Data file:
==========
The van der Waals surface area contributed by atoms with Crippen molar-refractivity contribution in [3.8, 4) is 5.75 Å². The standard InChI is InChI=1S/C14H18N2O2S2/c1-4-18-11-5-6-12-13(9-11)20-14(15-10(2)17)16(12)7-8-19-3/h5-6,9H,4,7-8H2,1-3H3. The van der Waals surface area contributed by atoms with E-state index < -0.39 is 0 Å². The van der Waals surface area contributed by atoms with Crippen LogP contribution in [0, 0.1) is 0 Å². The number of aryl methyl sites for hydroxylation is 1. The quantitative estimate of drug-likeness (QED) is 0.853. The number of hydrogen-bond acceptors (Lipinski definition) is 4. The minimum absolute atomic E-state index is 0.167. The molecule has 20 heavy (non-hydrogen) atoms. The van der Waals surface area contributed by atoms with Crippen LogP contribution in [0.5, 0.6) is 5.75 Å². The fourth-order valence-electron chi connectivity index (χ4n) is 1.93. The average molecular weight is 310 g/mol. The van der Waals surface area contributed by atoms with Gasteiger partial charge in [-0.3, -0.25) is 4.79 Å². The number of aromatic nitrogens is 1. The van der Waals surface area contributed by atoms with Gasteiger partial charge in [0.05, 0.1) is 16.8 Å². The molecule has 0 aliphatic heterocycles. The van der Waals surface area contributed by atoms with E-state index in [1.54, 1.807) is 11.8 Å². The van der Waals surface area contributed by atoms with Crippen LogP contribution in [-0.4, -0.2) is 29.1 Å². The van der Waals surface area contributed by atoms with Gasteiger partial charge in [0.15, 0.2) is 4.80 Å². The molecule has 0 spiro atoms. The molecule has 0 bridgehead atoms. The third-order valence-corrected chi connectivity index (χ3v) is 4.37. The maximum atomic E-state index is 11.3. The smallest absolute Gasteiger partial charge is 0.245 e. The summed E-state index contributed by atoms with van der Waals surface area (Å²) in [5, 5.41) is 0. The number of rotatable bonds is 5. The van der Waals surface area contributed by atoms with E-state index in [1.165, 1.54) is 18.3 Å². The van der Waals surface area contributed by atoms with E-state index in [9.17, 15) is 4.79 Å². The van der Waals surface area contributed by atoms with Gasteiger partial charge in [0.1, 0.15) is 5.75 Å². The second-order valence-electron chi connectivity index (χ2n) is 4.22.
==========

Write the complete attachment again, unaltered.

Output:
The van der Waals surface area contributed by atoms with Crippen molar-refractivity contribution in [3.8, 4) is 5.75 Å². The standard InChI is InChI=1S/C14H18N2O2S2/c1-4-18-11-5-6-12-13(9-11)20-14(15-10(2)17)16(12)7-8-19-3/h5-6,9H,4,7-8H2,1-3H3. The van der Waals surface area contributed by atoms with E-state index < -0.39 is 0 Å². The van der Waals surface area contributed by atoms with Crippen LogP contribution in [0, 0.1) is 0 Å². The number of aryl methyl sites for hydroxylation is 1. The quantitative estimate of drug-likeness (QED) is 0.853. The number of hydrogen-bond acceptors (Lipinski definition) is 4. The minimum absolute atomic E-state index is 0.167. The molecule has 20 heavy (non-hydrogen) atoms. The van der Waals surface area contributed by atoms with Crippen LogP contribution in [0.5, 0.6) is 5.75 Å². The fourth-order valence-electron chi connectivity index (χ4n) is 1.93. The average molecular weight is 310 g/mol. The van der Waals surface area contributed by atoms with Gasteiger partial charge in [-0.3, -0.25) is 4.79 Å². The number of aromatic nitrogens is 1. The van der Waals surface area contributed by atoms with Gasteiger partial charge in [0.05, 0.1) is 16.8 Å². The molecule has 0 aliphatic heterocycles. The van der Waals surface area contributed by atoms with E-state index in [1.54, 1.807) is 11.8 Å². The van der Waals surface area contributed by atoms with Crippen LogP contribution in [-0.4, -0.2) is 29.1 Å². The van der Waals surface area contributed by atoms with Gasteiger partial charge in [0.15, 0.2) is 4.80 Å². The molecule has 0 spiro atoms. The molecule has 0 bridgehead atoms. The third-order valence-corrected chi connectivity index (χ3v) is 4.37. The maximum atomic E-state index is 11.3. The smallest absolute Gasteiger partial charge is 0.245 e. The summed E-state index contributed by atoms with van der Waals surface area (Å²) in [5, 5.41) is 0. The number of rotatable bonds is 5. The van der Waals surface area contributed by atoms with E-state index in [1.165, 1.54) is 18.3 Å². The van der Waals surface area contributed by atoms with E-state index in [9.17, 15) is 4.79 Å². The van der Waals surface area contributed by atoms with Gasteiger partial charge in [0.1, 0.15) is 5.75 Å². The second-order valence-electron chi connectivity index (χ2n) is 4.22.